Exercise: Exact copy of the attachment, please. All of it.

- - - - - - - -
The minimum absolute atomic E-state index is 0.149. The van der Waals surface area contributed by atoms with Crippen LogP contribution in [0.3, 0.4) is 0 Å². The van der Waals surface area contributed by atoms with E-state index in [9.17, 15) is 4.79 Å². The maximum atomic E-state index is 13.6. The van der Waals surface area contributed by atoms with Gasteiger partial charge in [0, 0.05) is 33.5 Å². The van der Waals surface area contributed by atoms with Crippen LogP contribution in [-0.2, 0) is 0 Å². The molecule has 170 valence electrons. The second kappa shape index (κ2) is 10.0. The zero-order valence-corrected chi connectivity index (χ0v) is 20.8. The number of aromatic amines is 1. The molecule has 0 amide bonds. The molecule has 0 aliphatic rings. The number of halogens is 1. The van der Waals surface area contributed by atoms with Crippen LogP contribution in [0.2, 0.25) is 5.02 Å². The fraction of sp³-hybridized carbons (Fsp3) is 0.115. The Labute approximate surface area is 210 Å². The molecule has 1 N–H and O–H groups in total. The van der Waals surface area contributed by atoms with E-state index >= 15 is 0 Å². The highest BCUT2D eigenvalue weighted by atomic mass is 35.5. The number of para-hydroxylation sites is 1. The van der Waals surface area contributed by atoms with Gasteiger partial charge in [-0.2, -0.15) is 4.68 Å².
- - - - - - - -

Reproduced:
The minimum absolute atomic E-state index is 0.149. The van der Waals surface area contributed by atoms with Crippen LogP contribution in [0.3, 0.4) is 0 Å². The van der Waals surface area contributed by atoms with E-state index in [9.17, 15) is 4.79 Å². The maximum atomic E-state index is 13.6. The van der Waals surface area contributed by atoms with Gasteiger partial charge in [0, 0.05) is 33.5 Å². The van der Waals surface area contributed by atoms with Crippen LogP contribution in [-0.2, 0) is 0 Å². The molecule has 170 valence electrons. The second kappa shape index (κ2) is 10.0. The zero-order valence-corrected chi connectivity index (χ0v) is 20.8. The number of aromatic amines is 1. The molecule has 0 amide bonds. The molecule has 0 aliphatic rings. The number of halogens is 1. The van der Waals surface area contributed by atoms with Crippen LogP contribution in [0.2, 0.25) is 5.02 Å². The fraction of sp³-hybridized carbons (Fsp3) is 0.115. The Labute approximate surface area is 210 Å². The molecule has 1 N–H and O–H groups in total. The van der Waals surface area contributed by atoms with E-state index >= 15 is 0 Å². The highest BCUT2D eigenvalue weighted by atomic mass is 35.5. The number of para-hydroxylation sites is 1. The van der Waals surface area contributed by atoms with Gasteiger partial charge in [-0.2, -0.15) is 4.68 Å².